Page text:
National Guard members in Nebraska, Iowa and across the country may lose training and pay for the next two months because Congress has failed to repay the Guard for protecting Washington, D.C., in the months following the Jan. 6 attack on the U.S. Capitol.
The National Guard Bureau spent $521 million to keep about 25,000 troops in Washington, manning concrete fencing and checkpoints around the building and providing security during President Joe Biden’s inauguration. Most left within a few weeks, but some soldiers stayed until the end of May.
The bureau expected Congress would pony up funds to repay them. But the bill to cover the costs has gotten tied up with Washington’s partisan gamesmanship.
“Time is running out,” said Maj. Gen. Richard Neely, adjutant general of the Illinois National Guard, at a media briefing Friday. “The loss of these funds will have a major impact on our readiness, both for our federal missions and for state emergencies.”
The Nebraska National Guard is facing a shortfall of $3.4 million. A state marksmanship contest scheduled for August already has been scrubbed, said Maj. Gen. Daryl Bohac, the state’s adjutant general, and a workshop for commanders to plan next year’s training has been postponed.
“We simply couldn’t afford to do it,” he said.
The critical question now is whether to cancel weekend Guard drills in August, which typically take place the first or second week of the month. Some soldiers and airmen also have not yet completed two weeks of annual training. They could also lose two months of Guard pay.
“Those are checks that they count on to support their families, to feed their families, and to go to college and all those sorts of things,” Neely said.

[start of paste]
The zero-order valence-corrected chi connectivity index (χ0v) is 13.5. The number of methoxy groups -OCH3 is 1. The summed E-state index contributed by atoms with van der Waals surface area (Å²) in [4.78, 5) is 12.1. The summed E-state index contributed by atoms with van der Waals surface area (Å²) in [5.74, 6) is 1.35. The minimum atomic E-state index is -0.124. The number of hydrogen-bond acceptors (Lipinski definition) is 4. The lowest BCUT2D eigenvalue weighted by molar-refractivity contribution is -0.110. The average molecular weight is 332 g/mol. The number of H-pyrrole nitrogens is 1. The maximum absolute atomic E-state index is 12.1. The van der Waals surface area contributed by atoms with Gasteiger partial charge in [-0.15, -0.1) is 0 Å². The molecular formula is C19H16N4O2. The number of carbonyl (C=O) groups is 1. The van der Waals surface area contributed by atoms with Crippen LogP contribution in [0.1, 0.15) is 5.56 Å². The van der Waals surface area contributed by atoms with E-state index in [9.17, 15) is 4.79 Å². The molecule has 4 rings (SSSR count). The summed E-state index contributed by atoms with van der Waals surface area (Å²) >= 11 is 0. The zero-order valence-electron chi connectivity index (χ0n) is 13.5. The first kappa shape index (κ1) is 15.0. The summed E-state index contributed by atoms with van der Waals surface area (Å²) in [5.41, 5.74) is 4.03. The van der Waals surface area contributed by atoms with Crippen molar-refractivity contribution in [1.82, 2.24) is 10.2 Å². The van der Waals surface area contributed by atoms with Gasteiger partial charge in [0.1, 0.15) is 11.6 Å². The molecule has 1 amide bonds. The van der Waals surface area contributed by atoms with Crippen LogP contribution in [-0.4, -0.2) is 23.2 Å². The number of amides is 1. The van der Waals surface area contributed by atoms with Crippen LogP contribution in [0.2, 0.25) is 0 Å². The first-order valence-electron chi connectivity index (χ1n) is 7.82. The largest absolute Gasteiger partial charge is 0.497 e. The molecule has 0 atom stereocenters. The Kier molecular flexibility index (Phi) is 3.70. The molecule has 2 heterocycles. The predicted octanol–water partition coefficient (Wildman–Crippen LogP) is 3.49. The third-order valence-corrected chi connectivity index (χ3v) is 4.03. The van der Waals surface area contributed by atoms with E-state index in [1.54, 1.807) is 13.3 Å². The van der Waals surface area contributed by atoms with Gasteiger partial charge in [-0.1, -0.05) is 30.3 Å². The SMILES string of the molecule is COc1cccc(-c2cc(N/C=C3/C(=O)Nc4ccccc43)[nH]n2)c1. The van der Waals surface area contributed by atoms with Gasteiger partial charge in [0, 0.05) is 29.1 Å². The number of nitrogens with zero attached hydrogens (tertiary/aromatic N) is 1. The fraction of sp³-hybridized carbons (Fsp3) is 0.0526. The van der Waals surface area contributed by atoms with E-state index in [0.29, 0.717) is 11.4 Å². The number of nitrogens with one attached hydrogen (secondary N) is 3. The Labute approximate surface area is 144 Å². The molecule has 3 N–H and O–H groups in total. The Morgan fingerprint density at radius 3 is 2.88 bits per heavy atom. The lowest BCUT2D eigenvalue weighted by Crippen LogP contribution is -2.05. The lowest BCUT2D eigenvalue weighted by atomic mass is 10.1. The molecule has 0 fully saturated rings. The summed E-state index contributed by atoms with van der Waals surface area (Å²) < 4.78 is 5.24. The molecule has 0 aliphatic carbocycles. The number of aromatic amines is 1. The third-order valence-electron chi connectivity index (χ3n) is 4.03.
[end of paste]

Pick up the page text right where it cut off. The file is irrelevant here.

In Nebraska, Bohac said, top priority is given to soldiers who need training to receive credit for a year of service toward retirement as well as members of units that are deploying soon. That includes a pair of units slated to join the border patrol mission in October.
“We’re preserving where we can,” Bohac said.
The National Guard has been exceptionally busy in the past two years. Guard units aided with food distribution and vaccination clinics during the COVID-19 pandemic, security during Black Lives Matter protests in various cities last summer, and support for U.S. Customs and Border Protection agents along the U.S-Mexico border.
That’s in addition to the aid provided after natural disasters such as the March 2019 floods that hit both Nebraska and Iowa.
Neely warned that Guard units across the country would suffer “multiple and cascading effects” if forced to cancel drills and annual training.
“It would be punishing the force that has worked extremely hard in the last year, the last two years,” he said.
The National Guard Bureau raided its operations and maintenance funds earlier in the year to cover the deployment, with a promise of reimbursement by Congress later in the year.
Repaying the National Guard Bureau has nearly universal support in Congress. But, as often happens, the reimbursement package has gotten wrapped up with other budget priorities.
In April the House passed a $1.9 billion measure that wrapped up the Guard reimbursement with provisions to beef up the Capitol Police, including the creation of a quick-reaction force.
The Senate has not voted on a bill, but Senate Democrats are pitching a $3.7 billion bill that adds funding for the military’s coronavirus response and aid for resettlement of Afghan refugees with Guard reimbursement and Capitol Police funding.
A Senate Republican proposal priced at $633 million includes the Guard reimbursement with a few extras for the Capitol Police.
Last week, a group of House Republicans began building support for the National Guard Emergency Supplemental bill, a slimmer measure with only the Guard funding. Rep. Don Bacon of Nebraska has signed onto that. “Our Guard deserves to be fully trained, equipped, and ready to answer the call,” he said in a statement.
Bohac said members of Congress may want to solve the problem, but there is so little time before Congress takes its traditional five-week August break.
“You’re talking days and hours, not weeks and months,” he said.
“This is really not typical,” Bohac added. “This is a one-off event that’s really causing a lot of disruption.”